Published on Jan 03, 2023
There is a saying in real estate; when land get expensive, multi-storied buildings are the alternative solution. We have a similar situation in the chip industry. For the past thirty years, chip designers have considered whether building integrated circuits multiple layers might create cheaper, more powerful chips.
Performance of deep-sub micrometer very large scale integrated (VLSI) circuits is being increasingly dominated by the interconnects due to increasing wire pitch and increasing die size. Additionally, heterogeneous integration of different technologies on one single chip is becoming increasingly desirable, for which planar (2-D) ICs may not be suitable.
The three dimensional (3-D) chip design strategy exploits the vertical dimension to alleviate the interconnect related problems and to facilitate heterogeneous integration of technologies to realize system on a chip (SoC) design. By simply dividing a planar chip into separate blocks, each occupying a separate physical level interconnected by short and vertical interlayer interconnects (VILICs), significant improvement in performance and reduction in wire-limited chip area can be achieved.In the 3-Ddesign architecture, an entire chip is divided into a number of blocks, and each block is placed on a separate layer of Si that are stacked on top of each other.
The unprecedented growth of the computer and the information technology industry is demanding Very Large Scale Integrated ( VLSI ) circuits with increasing functionality and performance at minimum cost and power dissipation. Continuous scaling of VLSI circuits is reducing gate delays but rapidly increasing interconnect delays. A significant fraction of the total power consumption can be due to the wiring network used for clock distribution, which is usually realized using long global wires.
Furthermore, increasing drive for the integration of disparate signals (digital, analog, RF) and technologies (SOI, SiGe, GaAs, and so on) is introducing various SoC design concepts, for which existing planner (2-D) IC design may not be suitable.
Three-dimensional integration to create multilayer Si ICs is a concept that can significantly improve interconnect performance ,increase transistor packing density, and reduce chip area and power dissipation. Additionally 3D ICs can be very effective large scale on chip integration of different systems.
In 3D design architecture, and entire(2D) chips is divided into a number of blocks is placed on separate layer of Si that are stacked on top of each other. Each Si layer in the 3D structure can have multiple layer of interconnects(VILICs) and common global interconnects.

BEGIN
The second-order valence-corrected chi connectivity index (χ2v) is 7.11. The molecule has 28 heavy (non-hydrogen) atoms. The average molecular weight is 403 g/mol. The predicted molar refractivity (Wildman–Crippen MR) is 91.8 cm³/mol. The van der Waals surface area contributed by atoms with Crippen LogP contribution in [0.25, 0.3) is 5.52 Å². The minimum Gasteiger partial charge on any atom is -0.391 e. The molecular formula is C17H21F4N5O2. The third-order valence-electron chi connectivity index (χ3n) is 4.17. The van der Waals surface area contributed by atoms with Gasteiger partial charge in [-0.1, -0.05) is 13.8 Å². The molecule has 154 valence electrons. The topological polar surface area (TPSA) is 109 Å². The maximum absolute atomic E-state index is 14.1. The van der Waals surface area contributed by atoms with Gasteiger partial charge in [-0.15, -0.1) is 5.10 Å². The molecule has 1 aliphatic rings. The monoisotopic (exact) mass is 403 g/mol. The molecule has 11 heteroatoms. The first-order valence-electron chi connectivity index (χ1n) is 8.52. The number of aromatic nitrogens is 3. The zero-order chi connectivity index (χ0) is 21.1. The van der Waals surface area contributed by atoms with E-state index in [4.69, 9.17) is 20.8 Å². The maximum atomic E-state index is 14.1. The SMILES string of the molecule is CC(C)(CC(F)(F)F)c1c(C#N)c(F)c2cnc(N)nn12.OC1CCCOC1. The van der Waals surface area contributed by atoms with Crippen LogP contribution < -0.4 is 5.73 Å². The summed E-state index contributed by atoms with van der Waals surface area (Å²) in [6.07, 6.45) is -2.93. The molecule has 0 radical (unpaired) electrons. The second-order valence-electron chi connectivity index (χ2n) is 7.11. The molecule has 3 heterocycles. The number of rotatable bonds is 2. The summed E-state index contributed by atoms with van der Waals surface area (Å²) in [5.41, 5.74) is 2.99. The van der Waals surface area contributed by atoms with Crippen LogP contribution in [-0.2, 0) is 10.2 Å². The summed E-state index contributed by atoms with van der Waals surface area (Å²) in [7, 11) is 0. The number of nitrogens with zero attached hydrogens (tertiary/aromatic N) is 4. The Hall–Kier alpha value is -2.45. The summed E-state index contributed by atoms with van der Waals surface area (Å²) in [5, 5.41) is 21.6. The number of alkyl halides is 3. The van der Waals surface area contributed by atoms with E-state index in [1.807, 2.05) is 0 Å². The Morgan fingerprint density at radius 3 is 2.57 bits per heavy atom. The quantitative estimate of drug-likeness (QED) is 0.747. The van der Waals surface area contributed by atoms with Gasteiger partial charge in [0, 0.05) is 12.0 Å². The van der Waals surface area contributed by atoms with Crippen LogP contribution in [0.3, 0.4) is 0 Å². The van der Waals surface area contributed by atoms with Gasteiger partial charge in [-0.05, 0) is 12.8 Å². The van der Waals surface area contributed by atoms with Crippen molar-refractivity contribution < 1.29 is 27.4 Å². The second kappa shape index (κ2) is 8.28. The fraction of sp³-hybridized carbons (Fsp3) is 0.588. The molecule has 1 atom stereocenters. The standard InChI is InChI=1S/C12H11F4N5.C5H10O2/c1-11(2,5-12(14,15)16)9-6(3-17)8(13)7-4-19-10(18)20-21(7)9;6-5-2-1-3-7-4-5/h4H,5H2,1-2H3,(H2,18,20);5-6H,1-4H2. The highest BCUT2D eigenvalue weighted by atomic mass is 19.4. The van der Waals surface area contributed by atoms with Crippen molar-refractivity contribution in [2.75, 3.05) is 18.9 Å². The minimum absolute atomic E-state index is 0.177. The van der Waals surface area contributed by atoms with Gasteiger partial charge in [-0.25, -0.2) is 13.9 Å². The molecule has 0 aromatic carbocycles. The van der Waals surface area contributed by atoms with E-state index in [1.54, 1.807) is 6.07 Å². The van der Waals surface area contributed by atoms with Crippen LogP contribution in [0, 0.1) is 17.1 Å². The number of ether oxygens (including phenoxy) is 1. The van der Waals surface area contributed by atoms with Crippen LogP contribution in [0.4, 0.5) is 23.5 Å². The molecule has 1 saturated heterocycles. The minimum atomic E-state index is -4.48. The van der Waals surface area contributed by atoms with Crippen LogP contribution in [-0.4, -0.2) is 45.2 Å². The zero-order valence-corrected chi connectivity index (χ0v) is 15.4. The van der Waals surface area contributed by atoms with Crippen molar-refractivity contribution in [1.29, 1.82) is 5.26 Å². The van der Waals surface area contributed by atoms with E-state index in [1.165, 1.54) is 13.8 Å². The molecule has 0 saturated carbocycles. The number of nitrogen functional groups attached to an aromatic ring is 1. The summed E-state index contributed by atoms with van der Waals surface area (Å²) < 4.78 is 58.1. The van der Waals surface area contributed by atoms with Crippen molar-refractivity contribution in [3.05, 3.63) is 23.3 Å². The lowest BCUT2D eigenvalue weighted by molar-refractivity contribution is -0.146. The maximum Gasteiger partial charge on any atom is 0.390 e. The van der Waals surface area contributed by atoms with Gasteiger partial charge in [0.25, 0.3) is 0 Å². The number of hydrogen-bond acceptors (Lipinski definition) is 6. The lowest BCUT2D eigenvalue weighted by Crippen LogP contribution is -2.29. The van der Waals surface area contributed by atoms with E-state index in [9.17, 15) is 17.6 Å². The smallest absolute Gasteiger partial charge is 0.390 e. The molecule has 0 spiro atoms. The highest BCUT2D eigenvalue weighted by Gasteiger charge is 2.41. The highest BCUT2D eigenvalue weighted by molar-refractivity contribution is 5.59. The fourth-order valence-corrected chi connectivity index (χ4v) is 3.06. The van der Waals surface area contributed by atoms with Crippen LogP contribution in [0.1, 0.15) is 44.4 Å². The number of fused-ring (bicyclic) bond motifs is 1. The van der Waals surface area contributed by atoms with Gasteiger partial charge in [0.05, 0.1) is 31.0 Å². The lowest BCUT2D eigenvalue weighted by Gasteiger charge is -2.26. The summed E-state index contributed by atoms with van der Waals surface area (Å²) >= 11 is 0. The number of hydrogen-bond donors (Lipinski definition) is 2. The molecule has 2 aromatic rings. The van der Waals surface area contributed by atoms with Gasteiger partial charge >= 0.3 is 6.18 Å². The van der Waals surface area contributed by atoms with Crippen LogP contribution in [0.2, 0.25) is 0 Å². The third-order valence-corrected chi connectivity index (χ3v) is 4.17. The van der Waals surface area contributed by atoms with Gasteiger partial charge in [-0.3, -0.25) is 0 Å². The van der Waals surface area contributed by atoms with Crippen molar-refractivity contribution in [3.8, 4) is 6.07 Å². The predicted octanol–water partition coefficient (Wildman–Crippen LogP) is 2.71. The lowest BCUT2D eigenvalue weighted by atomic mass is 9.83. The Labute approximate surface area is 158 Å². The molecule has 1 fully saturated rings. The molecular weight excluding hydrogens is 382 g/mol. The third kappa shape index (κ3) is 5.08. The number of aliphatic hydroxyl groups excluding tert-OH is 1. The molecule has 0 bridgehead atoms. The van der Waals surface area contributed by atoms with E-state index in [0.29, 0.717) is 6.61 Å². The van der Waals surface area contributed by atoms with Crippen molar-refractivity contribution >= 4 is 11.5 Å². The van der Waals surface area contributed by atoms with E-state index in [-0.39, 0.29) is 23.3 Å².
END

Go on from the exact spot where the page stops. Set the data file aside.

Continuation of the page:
The 3D architecture offers extra flexibility in system design, placement and routing. For instance, logic gates on a critical path can be placed very close to each other using multiple active layers. This would result in a significant reduction in RC delay and can greatly enhance the performance of logical circuits.
• The 3D chip design technology can be exploited to build SoCs by placing circuits with different voltage and performance requirements in different layers.
• The 3D integration can reduce the wiring ,thereby reducing the capacitance, power dissipation and chip area and therefore improve chip performance.
• Additionally the digital and analog components in the mixed-signal systems can be placed on different Si layers thereby achieving better noise performance due to lower electromagnetic interference between such circuits blocks.
• From an integration point of view, mixed-technology assimilation could be made less complex and more cost effective by fabricating such technologies on separate substrates followed by physical bonding.
A 3D solution at first glance seems an obvious answer to the interconnect delay problem. Since chip size directly affects the inter connect delay, therefore by creating a second active layer, the total chip footprint can be reduced, thus shortening critical inter connects and reducing their delay. However, in today’s microprocessor, the chip size is not just limited by the cell size ,but also by how much meta is required to connect the cells.
The transistors on the Si surface are not actually packed to maximum density, but are spaced apart to allow metal lines above to connect one transistor or one cell to another .The meal required on a chip for inter connections is determined not only by the number of gates ,but also by other factors such as architecture, average fan-out, number of I/O connections, routing complexity, etc Therefore, it is not obvious that using a 3D structure the chip size will be reduced.
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